A big part of this story is based around the terrorist attacks of September 11th, and while I think that’s been overdone in modern literature, I also thought that James handled it well. His depiction of that fateful day was evocative and brought the reader’s senses to life, and it enabled one of the major plot devices to happen in the first place. Not only that, but it all made sense, particularly when it came to how each of the characters responded to it.

There was also a lot of in-depth knowledge about stamps, which were used in lieu of money by several of the characters to make it possible for them to either legitimise crooked money or to carry large sums of it around without authorities wondering why they were travelling with suitcases full of cash.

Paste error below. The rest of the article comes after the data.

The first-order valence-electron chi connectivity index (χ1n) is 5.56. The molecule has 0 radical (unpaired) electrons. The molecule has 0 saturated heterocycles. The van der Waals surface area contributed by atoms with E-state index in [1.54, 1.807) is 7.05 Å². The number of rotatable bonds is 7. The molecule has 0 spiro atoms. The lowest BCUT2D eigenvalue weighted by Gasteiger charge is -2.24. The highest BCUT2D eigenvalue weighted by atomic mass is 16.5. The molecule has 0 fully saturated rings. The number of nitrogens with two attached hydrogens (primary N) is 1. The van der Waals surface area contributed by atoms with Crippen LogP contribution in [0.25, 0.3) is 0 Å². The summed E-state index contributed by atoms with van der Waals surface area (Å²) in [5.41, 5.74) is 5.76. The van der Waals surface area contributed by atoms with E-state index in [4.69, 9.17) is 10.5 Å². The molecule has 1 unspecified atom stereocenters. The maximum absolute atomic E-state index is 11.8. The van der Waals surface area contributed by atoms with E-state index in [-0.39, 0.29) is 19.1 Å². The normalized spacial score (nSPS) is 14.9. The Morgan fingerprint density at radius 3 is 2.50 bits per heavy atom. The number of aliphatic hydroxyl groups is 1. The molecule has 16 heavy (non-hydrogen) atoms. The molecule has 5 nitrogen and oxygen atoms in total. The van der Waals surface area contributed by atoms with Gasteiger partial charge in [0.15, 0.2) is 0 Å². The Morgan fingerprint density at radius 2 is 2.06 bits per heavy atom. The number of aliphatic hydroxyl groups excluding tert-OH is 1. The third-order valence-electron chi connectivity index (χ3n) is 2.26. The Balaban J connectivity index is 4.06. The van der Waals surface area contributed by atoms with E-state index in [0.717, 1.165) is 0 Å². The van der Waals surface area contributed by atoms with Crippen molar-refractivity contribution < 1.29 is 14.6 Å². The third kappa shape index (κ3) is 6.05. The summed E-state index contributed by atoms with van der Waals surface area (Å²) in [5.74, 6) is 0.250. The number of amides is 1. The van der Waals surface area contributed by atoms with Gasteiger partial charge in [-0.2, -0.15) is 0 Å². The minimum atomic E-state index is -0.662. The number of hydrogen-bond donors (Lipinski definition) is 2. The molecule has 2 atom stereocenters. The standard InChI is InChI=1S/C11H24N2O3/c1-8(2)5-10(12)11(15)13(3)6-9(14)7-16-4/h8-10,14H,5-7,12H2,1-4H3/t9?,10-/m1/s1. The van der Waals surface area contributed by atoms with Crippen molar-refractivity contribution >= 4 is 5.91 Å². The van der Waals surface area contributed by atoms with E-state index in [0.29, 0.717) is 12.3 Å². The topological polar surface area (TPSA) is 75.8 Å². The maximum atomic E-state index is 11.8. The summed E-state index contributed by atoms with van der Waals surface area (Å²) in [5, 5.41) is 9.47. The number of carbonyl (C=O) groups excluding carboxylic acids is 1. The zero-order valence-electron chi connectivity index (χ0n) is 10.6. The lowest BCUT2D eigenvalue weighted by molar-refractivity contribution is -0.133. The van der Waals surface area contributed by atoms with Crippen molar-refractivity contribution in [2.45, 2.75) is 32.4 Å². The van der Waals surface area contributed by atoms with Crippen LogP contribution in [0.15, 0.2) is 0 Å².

As for the story line itself, it follows an investigation into a cold case in which the skeletal remains of a woman are discovered in a storm drain in Brighton. At first, Detective Superintendent Roy Grace is worried that it could be the body of his estranged ex-wife, Sandy. She’s been missing for a long time, and a new colleague of his starts to actively investigate the possibility that Grace killed her and buried her in his front garden. But Grace has more pressing demands on his time.

 

Graham Bartlett and Peter James - Death Comes Knocking

Graham Bartlett and Peter James – Death Comes Knocking

 

Grace himself is one of the more exciting protagonists to be created in recent years, and while I’ve been reading the books out of order – and so I haven’t been able to actively watch his character as it develops – it is interesting to see different sides of him. Here, he’s forced to play the hero, as he has done before – by the end of the book, he’s (reluctantly) written his car off and received hospital treatment. But he’s also solved the crime, although there’s a little bit of wiggle room and a big twist at the end.

Overall, it’s hard to find fault with Dead Man’s Footsteps, and while it’s not quite perfect, there’s a lot to be said for it.

 

Peter James - A Twist of the Knife

Peter James – A Twist of the Knife

 

Click here to buy Dead Man’s Footsteps.